Cookie policy notice

By continuing to use this site you agree to our cookies policy below:
Since 26 May 2011, the law now states that cookies on websites can ony be used with your specific consent. Cookies allow us to ensure that you enjoy the best browsing experience.

This site is intended for health professionals only

At the heart of general practice since 1960

How good are you at estimating time of patient's death?

Simple external body changes can help a GP estimate how

long a body has been dead, says Dr Anthony Busuttil

Whenever a doctor is asked to confirm that death has supervened, quite frequently he or she will also be asked their opinion about the time at which death has occurred. This boils down to an estimation of the so-called post-mortem interval (PMI), namely the period elapsed between the time that death has actually occurred and the time the dead body was found.

In line with the myth that television dramas perpetuate, the questioner frequently expects that the doctor will always be able to pronounce on this matter sagely and convincingly. This cannot be further from the truth.

Even those forensic medics who carry out these estimates regularly and are armed with various scientific observations and measurements cannot pronounce accurately and with full conviction on the time of death, often producing what can only be described as no more than an educated guess. Indeed, if they are at all experienced, they will know to restrict their answers to a range of times rather than to an actual and specific time of death.

It is unlikely that a family practitioner will be asked to quantify the PMI in bodies who have been dead for 24 hours or longer. By this time some putrefactive changes will be evident, particularly if the death has taken place in a warm room, if the body was covered with bedclothes or an electric blanket, or if the person had been lying close to a heat source such as an electric heater or a radiator.

The earliest changes of putrefaction are the presence of greenish discolouration of skin over the lower abdominal wall, mainly towards the right (due to the reaction between putrefactive nitrogen- and sulphur-containing gases produced by the colonic bacteria and myoglobin and haemoglobin), and marbling of the subcutaneous veins due to haemolysis of the blood within them and consequent staining of their walls by haemoglobin. If these changes are well established, it can be safely stated that the body has been dead for more than 18 hours.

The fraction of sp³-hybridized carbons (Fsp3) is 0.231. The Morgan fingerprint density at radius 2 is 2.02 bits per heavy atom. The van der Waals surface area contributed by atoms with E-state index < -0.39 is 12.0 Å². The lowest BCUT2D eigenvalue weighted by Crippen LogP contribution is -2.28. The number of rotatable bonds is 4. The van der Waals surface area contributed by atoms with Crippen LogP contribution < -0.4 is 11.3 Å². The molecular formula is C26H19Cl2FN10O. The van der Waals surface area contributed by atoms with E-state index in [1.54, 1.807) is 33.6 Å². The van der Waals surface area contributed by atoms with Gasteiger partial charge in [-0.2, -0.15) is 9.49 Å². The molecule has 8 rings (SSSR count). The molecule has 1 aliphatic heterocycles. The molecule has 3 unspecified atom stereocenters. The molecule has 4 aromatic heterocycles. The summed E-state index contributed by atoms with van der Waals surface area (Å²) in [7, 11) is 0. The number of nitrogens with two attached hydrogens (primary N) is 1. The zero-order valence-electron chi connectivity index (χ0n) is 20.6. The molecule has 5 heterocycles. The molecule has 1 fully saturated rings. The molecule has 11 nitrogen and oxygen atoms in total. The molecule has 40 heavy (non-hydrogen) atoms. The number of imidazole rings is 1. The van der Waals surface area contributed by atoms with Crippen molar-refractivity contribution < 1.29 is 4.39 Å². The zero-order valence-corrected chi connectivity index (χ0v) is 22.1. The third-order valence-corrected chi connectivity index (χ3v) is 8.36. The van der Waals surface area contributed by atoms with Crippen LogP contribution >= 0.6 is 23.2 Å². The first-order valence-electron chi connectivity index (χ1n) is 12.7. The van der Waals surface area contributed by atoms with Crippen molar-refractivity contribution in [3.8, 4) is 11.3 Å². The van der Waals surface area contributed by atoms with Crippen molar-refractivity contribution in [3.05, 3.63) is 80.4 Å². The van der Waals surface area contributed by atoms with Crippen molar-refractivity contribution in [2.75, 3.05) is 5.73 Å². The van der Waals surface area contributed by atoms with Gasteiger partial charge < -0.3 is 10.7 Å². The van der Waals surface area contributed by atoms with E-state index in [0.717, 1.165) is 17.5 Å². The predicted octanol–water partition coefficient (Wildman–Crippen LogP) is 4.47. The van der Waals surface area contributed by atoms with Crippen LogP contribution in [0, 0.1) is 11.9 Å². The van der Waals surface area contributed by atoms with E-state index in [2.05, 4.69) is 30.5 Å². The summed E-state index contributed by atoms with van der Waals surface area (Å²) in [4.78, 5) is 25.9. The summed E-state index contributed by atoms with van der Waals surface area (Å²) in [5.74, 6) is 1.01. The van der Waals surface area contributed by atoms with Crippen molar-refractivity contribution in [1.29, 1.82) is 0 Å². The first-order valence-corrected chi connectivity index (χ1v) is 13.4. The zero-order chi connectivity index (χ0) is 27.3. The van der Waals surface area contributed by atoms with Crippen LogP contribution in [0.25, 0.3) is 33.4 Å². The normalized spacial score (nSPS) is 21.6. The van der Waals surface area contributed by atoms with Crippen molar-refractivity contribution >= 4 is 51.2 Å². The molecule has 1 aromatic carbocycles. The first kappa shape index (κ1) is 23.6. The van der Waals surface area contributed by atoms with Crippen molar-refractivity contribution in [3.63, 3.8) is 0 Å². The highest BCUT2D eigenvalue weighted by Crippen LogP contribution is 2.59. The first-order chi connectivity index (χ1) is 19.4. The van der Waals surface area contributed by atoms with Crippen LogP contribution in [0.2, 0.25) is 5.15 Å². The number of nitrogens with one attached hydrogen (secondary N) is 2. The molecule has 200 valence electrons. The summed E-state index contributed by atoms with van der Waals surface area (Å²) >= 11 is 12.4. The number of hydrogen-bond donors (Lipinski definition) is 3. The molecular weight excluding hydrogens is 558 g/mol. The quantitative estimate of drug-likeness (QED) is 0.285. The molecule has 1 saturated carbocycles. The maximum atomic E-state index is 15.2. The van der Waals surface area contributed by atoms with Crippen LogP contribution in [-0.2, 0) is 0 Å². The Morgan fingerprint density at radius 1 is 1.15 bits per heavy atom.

If these changes are not present then the signs to look for are:

 · Drying of the cornea and tarsal conjunctiva

 · Cooling of the skin

 · Development of muscular rigidity

 · Passive gravity-mediated sedimentation of blood after death towards the dependent parts of the body.

If the eyes are open at death there will be drying of the tarsal conjunctiva and cornea and increasing opacification of the cornea within about 10 minutes of death. It takes up to about 45-60 minutes if the eyes were closed. There is gradual loss of palpable tension in the eyeball after about eight to 10 hours.

To identify a loss of warmth of the body, feel

the exposed parts with the back of the hand, feel the armpits and then feel the dependent and covered parts of the body. The greater the degree of the cooling of the skin the more time has elapsed since death.

Assuming the patient was neither pyrexial nor hypothermic before death the rate of cooling as a quick rule of thumb is at about 1.5°C per hour in the first six hours. Cooling will commence once the body's exothermic metabolism has wound down completely and will be found in the exposed body parts, particularly in the face (the hands of the deceased are not good indicator sites). It will be delayed on the back and in skin folds.

Post-mortem cooling depends heavily on the level of the ambient temperature, on local humidity, on the mode of death (active and violent as opposed to very slow and gradual), on the amount of insulation of the body by clothes, bedding and by fat, on the surface area of the body, and on many other variables.

Useful broad rules of thumb are the following:

 · If the face is cold but everywhere else is warm, death was two to three hours earlier;

 · If the body is generally cold even in insulated and covered areas, death occurred 10 to 12 hours previously.

Rigor mortis develops as all types of muscle use up their ATP content and lactic acid accumulates within them due to anaerobic myofibre respiration. It is not usually present at death, but its development is orderly and predictable (see table below).

Blood starts to sediment gravitationally towards the dependent parts of the body and results in a purplish-red discolouration of these areas, producing a livid, purplish staining. This starts within two to three hours of death as mottled patches, which coalesce in three to six hours.

Lividity cannot be shifted: the skin cannot be made to re-blanch and lose its acquired colour by externally applied pressure (with a finger, for example) after six to eight hours. This phenomenon is often referred to as fixation of the lividity. This sedimentation is internal and external, universal and not localised, and can thus be easily distinguished from bruising.

Finally, it is useful to note that the development of peripheral cyanosis below the fingernails and toenails (and central cyanosis in the lips) due to accumulation of deoxygenated haemoglobin is not a useful PMI marker.

Anthony Busuttil is regius professor of forensic and clinical medicine, University of Edinburgh

Rate this article 

Click to rate

  • 1 star out of 5
  • 2 stars out of 5
  • 3 stars out of 5
  • 4 stars out of 5
  • 5 stars out of 5

0 out of 5 stars

Have your say